UNDER 'l'HE GULF OF GUINEA. 9 surpr1smg fact. A boat had been lowered from tile Hidalgo and was I That moment the powerful undercurrent struck the Neptune. coming ashore. It wae as if giant hands had picked the boat up and hurled her onA keeneyed officer witll a glass had detected them upon the cliff. ward. How far she had been carried in the powerful current neither The Spaniards were coming ashore to investigate. ever knew. For a moment Frank and Leonidas felt a thrill or alarm. Then the But when theceurrent spent itaeJr and she came to a stop, all that scientist said. could be seen on all hands was a plain or white sand. "Pslmw! what harm can they do nsf They surely would have no '!'be reef was no longer visible. It was some while before either motive." Barney or Pomp recovered himself. "Yet I don't trust these Spaniards," said D'rank; "let us be on Then the darlach hong at the pilot-house windows, and sent the search Frank looked at Leonidas. light's rays in all directious. Both were exceedingly angry. And or a sudeten they spied a distant gleam or light. With a gasp Oh, if we were only armed," said t he young scientist. Barney put on all speed. "We are at their mercy," said Frank, aside. What could the star or light be but the helmet lamp of one of the "I fear so; we must make a bluff, though. If they take us at two lost divers? They were dead sure or it, all, it must be by force.'' "Golly!" cned Pomp, jubilantly. "I'se mighty gl&.d we'se found "Exactly." dem at Just! I done hope dat no harm hab come to dem!" The ensign again bowed profoundly, and pointed to the path. But "Shure,. I r e ckon not," said Barney, exultall'l.ly; "but yez ought to Frank shook his head. make up something warm fer thim, naygur." "H you take us from here," he said, "it must be by force." "Golly! I done reckon we bettah be suah ob our 'possums first!" Will the senor resistr Whist, away w1d yez! Av coorse it's thim !" cried Barney, angrily; "To the last." "shore, how can yez think anything differeatr The ensign unsheathed his sword; he gave quick, sharp orders to his "We'se gwine to wait an' see," sMd Pomp, obdurately. men. TIJey rushed forward. "Why, yez black freak, don't yez see there couldn't be any other As the first one came up, Frank knocked him down with his fist. koind av a loight undher watber!" Leonidas gave another a terrific black eye. Then Barney ceased speaking. For a moment he could hardly heBut the odds were too great, ond they were almost instantly placed lieve his senses. lta1'S du combat aud their arms bound behind them, For there he saw distinctly in the path or the search-light four or five Down to the boat they were led and placed in it. Words cannot exblack figures under a mass of tangled Jiues. It needed but one glance press Frank's anger. to show llim that they were divers, clad in the conventional suit, with "I protest against this outrage," he cried, 11 and you will see that life lines and a water-proof lantern. the Spanish government will pay tor it!" Not one ol them wore a diving-suit like those used by Frank and "I only obey my orders," said the ensign. Leonidas. "That is your placa, but JOUr commander is a blockhead and a rasThis was conclusive proof that the two latter were not or the cal!" party. The ensign smiled faintly bot made no reply. The boat wus now be "Mither av Moses!" gasped Barney. "Who are tbim!" rug rowed rapillly toward the Hidalgo. Golly!" cried Pomp. "I done tole yo' who dey am. Shure, it A few moments more and it was alongside. The prisoners climbed am de divers from dat Spanish s ilipl'' the gangway, and met Captain Duvar on deck. There was an evil Do yez belave it!" smile upon the dark captain's face. Of course!" Well, Senor Americanos," he sai(t, gratingly, "we meet again, Phwat are they doin'!" This time you will not defy Spain so easily!" "It am easy to see. They am looking fo' de buried gold!'' "Yes," cried Frank, "with ten-fold more force. I demand the "Begorra, yez are roigbt, naygur, and it's meaiiC is wrong. Shure, meaning or this high handed outrage!" I wondher if they have found the goold!" "Tut, tnt; go ea@y, senor," said Duvar, coolly. "It will be very "I don't see wha' dey am diggin' heah to', if dey haben't.'' easy for you to secure your liberty. All we ask of you is to deliver up "Nor I, ayther!'' replied Barney; "ji@t the same I'm goin' out an' tile Carita's manuscript wblch. belongs to Spain. You have it. U have a bit av talk wid tiliml" you do not give it up, you shall hang at the yard-arm or this ship!" Wha' yo' do dat fo', chile!" BUT what was tile Pomp! CHAPTER VIII. THE SPANISH DIVERS. rate of the submarine boat and Barney and It was very true that the tidal undertow had struck them e Ven as it hnd Frank and Leonidas. '!'hey had seen it coming some Lime before, however. Barney, in the pilot-house, was the first to see and feel it. He saw a great surging of tile seaweed forest some distance away and felt the vibration. Instiuctively he turned to look for Frank and Leonidas. But neither of them were In sight. "Howly murther!" shouted the Celt, shore there's something awful coming. Luk out fer yesiU, naygur!" 11 Yez couldn't see anything. Why, to foind out i! they have seen anything av Misther Frank and Cram, av coorse.'' "0h!" ejaculated Pomp. "Dat am a'rigbt. I done hope yo' fin' out.'' Shure, an' I will, if they don't give me the lie.'' Barney br.1ught out a diving suit and quickly donned it. Then he went on tt.e Neptune's deck. He slid down to the sands below nnd approached the divers. They had suspended work au:l regurcted Barney with npparent wonder ment. The Celt approached them boldly. He made signals to the foremost, who suspended work and stepped forward as far as his life line would permit. Then Burney placed his helmet close to his and shouted: Shure, who are yez, an' pbwat nre yez doin' here?" The fellow !!lade reply in Spanish. Now Barney had learned just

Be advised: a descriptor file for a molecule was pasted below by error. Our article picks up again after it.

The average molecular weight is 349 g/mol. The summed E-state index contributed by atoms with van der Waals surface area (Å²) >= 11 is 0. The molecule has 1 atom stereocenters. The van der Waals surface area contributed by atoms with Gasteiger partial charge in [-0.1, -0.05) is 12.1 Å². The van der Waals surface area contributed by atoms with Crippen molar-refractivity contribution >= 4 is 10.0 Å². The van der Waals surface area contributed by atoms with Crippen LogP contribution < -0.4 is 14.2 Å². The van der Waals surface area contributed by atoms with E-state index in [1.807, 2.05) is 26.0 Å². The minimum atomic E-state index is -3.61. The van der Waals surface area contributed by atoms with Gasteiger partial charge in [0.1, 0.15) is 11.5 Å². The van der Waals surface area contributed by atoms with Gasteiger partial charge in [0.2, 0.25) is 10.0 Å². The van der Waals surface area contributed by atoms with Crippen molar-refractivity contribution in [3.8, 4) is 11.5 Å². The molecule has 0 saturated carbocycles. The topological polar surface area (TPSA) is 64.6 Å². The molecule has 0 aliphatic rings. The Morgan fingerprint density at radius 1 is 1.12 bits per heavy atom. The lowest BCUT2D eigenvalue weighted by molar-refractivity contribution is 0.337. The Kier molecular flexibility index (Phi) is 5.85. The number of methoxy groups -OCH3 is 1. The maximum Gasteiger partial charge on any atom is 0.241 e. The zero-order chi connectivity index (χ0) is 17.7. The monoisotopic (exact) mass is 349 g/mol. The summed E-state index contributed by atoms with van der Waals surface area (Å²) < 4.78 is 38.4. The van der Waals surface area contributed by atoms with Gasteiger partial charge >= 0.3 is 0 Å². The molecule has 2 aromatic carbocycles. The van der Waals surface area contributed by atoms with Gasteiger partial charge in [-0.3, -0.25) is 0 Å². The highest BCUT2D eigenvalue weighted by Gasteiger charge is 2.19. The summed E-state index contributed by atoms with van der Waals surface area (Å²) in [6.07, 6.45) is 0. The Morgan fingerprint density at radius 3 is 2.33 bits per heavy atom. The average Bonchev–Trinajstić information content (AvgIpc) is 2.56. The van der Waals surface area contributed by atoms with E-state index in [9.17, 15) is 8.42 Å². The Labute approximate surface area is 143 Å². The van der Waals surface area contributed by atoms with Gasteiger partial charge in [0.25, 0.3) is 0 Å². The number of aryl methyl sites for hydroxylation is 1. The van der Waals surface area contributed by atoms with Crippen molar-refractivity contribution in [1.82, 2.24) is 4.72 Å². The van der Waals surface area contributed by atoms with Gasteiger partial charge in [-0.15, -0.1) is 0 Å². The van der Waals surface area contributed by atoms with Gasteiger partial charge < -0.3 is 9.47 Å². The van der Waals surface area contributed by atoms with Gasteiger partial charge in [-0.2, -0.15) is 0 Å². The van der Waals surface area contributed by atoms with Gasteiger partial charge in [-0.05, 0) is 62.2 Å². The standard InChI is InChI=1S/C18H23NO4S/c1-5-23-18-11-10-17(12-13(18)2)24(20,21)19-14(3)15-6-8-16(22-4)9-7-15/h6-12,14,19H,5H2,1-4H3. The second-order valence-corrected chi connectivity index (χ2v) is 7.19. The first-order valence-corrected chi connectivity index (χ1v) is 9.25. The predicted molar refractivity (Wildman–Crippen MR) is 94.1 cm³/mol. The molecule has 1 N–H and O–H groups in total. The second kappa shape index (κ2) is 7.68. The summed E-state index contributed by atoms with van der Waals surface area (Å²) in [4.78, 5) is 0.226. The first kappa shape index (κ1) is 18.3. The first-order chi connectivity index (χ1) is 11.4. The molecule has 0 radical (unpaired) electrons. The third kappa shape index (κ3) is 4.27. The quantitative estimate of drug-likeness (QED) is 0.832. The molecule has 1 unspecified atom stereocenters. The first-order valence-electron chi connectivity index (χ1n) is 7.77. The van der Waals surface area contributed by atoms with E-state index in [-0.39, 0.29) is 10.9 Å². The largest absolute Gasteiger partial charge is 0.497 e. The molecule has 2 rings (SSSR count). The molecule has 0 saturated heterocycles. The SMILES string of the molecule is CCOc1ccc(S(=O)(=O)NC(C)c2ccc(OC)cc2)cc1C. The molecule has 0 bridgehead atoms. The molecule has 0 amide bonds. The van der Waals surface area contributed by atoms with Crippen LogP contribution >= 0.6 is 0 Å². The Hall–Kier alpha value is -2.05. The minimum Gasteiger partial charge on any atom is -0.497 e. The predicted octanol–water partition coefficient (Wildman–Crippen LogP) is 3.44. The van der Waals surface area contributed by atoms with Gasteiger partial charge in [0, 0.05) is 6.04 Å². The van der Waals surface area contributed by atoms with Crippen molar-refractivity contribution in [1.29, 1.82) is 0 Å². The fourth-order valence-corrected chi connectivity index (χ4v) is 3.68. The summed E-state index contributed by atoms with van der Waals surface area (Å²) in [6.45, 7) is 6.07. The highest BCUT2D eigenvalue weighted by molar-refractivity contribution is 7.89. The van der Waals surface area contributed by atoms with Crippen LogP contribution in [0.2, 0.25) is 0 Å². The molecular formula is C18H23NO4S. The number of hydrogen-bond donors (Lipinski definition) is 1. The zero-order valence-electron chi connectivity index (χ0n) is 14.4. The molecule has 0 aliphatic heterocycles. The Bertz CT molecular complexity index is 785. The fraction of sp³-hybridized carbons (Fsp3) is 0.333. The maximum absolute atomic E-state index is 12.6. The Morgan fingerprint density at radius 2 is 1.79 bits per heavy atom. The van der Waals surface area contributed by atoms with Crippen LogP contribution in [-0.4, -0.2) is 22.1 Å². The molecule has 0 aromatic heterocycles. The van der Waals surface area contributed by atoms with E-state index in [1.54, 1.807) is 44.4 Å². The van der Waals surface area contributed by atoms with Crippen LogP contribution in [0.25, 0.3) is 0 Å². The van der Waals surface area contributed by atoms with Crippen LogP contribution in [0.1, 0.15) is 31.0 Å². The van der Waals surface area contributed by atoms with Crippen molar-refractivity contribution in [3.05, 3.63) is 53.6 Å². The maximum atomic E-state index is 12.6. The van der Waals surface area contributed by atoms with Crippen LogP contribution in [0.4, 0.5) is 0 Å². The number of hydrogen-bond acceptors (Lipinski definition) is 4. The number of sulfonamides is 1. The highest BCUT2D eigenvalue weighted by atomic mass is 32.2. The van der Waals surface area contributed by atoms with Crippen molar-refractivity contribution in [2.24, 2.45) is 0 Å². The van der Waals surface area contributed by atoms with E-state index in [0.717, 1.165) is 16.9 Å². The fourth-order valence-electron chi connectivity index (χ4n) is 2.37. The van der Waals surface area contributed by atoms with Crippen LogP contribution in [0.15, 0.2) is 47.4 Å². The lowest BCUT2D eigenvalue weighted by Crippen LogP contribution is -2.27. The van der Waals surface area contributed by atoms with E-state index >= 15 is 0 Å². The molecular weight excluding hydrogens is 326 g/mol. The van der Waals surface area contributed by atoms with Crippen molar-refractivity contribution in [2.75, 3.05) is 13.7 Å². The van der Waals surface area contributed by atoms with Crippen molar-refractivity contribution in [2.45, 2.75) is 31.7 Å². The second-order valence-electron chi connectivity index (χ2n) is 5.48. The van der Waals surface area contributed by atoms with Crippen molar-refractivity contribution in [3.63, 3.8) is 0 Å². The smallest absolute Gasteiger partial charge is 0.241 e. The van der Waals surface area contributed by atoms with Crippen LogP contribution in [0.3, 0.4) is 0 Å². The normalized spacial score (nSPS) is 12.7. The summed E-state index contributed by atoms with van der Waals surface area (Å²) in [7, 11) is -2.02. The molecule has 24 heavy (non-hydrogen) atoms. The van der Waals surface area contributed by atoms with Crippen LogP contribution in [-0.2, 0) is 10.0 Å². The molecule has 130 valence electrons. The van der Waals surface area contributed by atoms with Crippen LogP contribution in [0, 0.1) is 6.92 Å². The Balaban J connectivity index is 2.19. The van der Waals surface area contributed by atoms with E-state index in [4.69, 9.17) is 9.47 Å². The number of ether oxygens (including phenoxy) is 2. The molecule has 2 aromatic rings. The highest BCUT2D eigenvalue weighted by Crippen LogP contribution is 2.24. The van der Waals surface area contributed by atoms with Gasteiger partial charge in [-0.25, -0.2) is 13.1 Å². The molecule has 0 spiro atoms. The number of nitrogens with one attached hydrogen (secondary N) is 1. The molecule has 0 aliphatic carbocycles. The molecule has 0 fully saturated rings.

10 UNDER THE GULl<' OF GUINEA. enough or this language to be able to converse. So he at once replied: "Yez are lookin' fer sunken gold, senors? Well, yez might foind it, Po' more loikely ye'll not." Who are you, senor!" asked the diver, making n signal to his com pauions which Barney did not see. "Shure, I'm a gintlemou loike yesilf, au' thravelin' under wather fer me health, bein' as I was sunsthruck once," romanced Barney; "but will yez do me a favor!" Command me, senor.'' "No; I don't want 1.0 do that. I'll just ax yez. Have yez seen two gintlemon dressed loike me, go this way feruinst. the hour!" The diver nodded eagerly. "Si, senor.'' "Yez have, thin," cried Barney, excitedly; "and which way did they go!" "Yonder, toward the shore, senor." "A thousand thanks, and long lolte to yez," cried Barney; "shore it's a foine gintleman yez are, an' may yez foind the goold!" He turned to retrace his steps to the Neptune. But in the meanwhile some things had been going on which have interested him had be happened to have observed them. But be rlid not, nor did he even suspect treachery. However, one of the divers bad gone up in the meanwhile, nod the others had got around between him the Neptune. It was done so carelessly that even Pomp did not suspect nnytbbg until all was over. Then it was too late. As Bnrney turned, the diver with whom be bad been talking put out a foot and tripped him up. Burney fell forward, nod instnntly two or the Spnni:lrds wer'e upon him. In lt>ss times than it takes to tell It be was a prisoner. A &I rong rope went quickly around his wrists, and the next moment he was be-ing hauled rapidly upward. Of course he struggled and kicked frantically, but it wns of no use. He came up to the surf11ce, and was hauled up tbe gangway or tbe wnr-sbip. Wben Pomp saw the game or the treacherous Spaninrnt. buck aboard the Nep tune. Once in the cabin he sat down nod tried to tllink. Wbnt should be do! His position was n strange and unpleasant one. As he !'ealized tbat be was the only one or the party left, and that he was quite alone on board the Neptune, a strange sense of loneliness settled down upon him. It was sornething horrible to bear. In fact he did not see how he was going to stand it. Golly lo' glory!'' be gasped; dis chile was nebber in no sich fix as dis afore! Whn'ebber ls I gwine to do!" He surely could not hope to rescue Barney. A savage spirit or re venge was upon him, and he felt like creeping up under tl!e hull ot the Spaniard, and placing a torpedo there. But he did not dare to do this. He remembered that Barney was now on board the Spanish ship, and would be one of tbe victims. No, that plan would not do. "Oil, golly,'' groaned the poor coou; "if only Marse Frank was here r.ow! It would help dis chile out a drefful heap!" But Frank Reade, Jr., at that moment wus quite powerless to help Pomp in any way. though l:le was not so very far nwuy. And the coon was left to his own resources. How be decided upon a plan of action nod what it was, we have to leave lor another chapter. It will be in order now to return to Frank Rt>ade, Jr., and Leonidas, an11 ascertain what tbeir experiences were in the bands or the Span iards. CHAPTER IX. THE STORM. THE forcible and even savage declaration of Captain Diego Duvar. of the H1dalgo, that he would hang his prisoners at the yard-arm if they refused to to his terms, mode Frnnk douhly ungry. He faced the Spanish captain \lith eyes, and said: "It you harm a hair of our heads, Spain will pay dearly for it! Our companions nre even uow searching for us. They will know our fate, and woe to yon it the story is carried home to America!'' The Spanish captain sneered. "We know you Americans," he said. "You are all blow, but no light. 1 am only out the orders of my government. The manuscript was found on Portuguese soil and it be!oni!S to Spain, for the Carita wns a Spanish vessel. Once more I demand it!" "Your demand will not be acceded to,'' suid Frank; "iu tl.le first place we have not got the manuscript." This was true. It was at the moment lying on the cabin table of the Neptune. Leonidas knew this ulso. Captain Duvar's race changed. "You have not got it!'' be asked. "Not" Where is it?" I will not answer that question, for it Is none of your business." Duvar's Ayes flashed, You refuse!'' "I do!'' "Well, I will tell you where it is. Aboard your submarine boat. Agree to produce it and we will allow you to descend and give you your freedom." Frank snapped his fingers. is idle lor you to make threats or propositions,'' he said. "I demand my liberty as the right or an American citizen. It you refuse me, you will pay llearly lor it, I promise you." Duvnr's lace wad and set. His vengeful Spanish nature was fully aroused. He knew bow far be could go. He hall no lear or consequences. Far out on that African coast who was there to bear evidence or make an international matter of this! Ele would see tllnt nobody survived who would be able to do it. So he turned and made a motion to n file or marines. They came forward with a salute. Run out a plank and fix n line over the yard-arm. All nit for an execution.'' The order went through the ship. Files or marines came hurrying out. Some had arranged the plank, others made the rope and noose. It was not an uncommon sight aboard the Hidalgo. Death by hang ing was only an ordinary form of punishment. Besides, the Spanisb crew were only too glad to wing the AmeriCnt;s off into apace. It '!IllS a spirit of hatred. Frank exchanged glances with Leonidas. He was relieved to see that the young scientist was cool nod resolute, though a trifle pale. "I have no rigllt to throw your life away, Leonidas," said Frank; if you wish to accede to thia coward's request do so." '' Never!" replied Leonidas. I am not afraid to die!" The marines came forward to lead the prisoners to their doom. But at this moment n great shout came from the side or the ship. Up the gangway came n an!" The diver with this told of the capture of Barney. The next moment the Celt, securely bound, wus lifteLI upon the deck. Here was n situation. The astonishment of Frank and Leonidas wns scarcely greater than the excitement or the war ship's crew. Barney was left standing beside the other two prisoners while the diver rehPnrsed his story to Duvnr. "Barney!" exclaimed Frank. "Whist, sir!" exclaimed the faithful Irishman. "I niver looked to see you here.'' "Nor I to see you," returnee Frank. "What does it mean!" Shure, sor, I wint out to make fair tulk wid thim Spanish divers, an' shore they set upon me an' here I am!'' Where is Pomp!" Sale a'>ont d the Neptune, sor ." "And abe is right under us at this moment!'' "Shure I think so, sor. But they'll niver enthrnp the nnygur ... Av he knows anything he'll blow a hole in the bottom nv tllis ves sel." "Ah, but he knows we are on bourd," snid Frank. "Shure that's so,'' said Barney dismally. "Arrah, what will 1ver be tt,e ind av it all! Shure we'll niver get out nv this scrape aloive!" "Indeed, it looks dubious," agreed Frank. At least we can die like men," said Leonidas. At this moment Duvnr went forward t.o give SO !De orders to his men. It was n bit or n respite. "Now, Barney,'' asked Frank, "was the Nllptune by that tidal wave!" "Divil a bit, sor" And what have you been doing ever since!'' "Shure looking for yez, sor. We wint iverywhere--" Di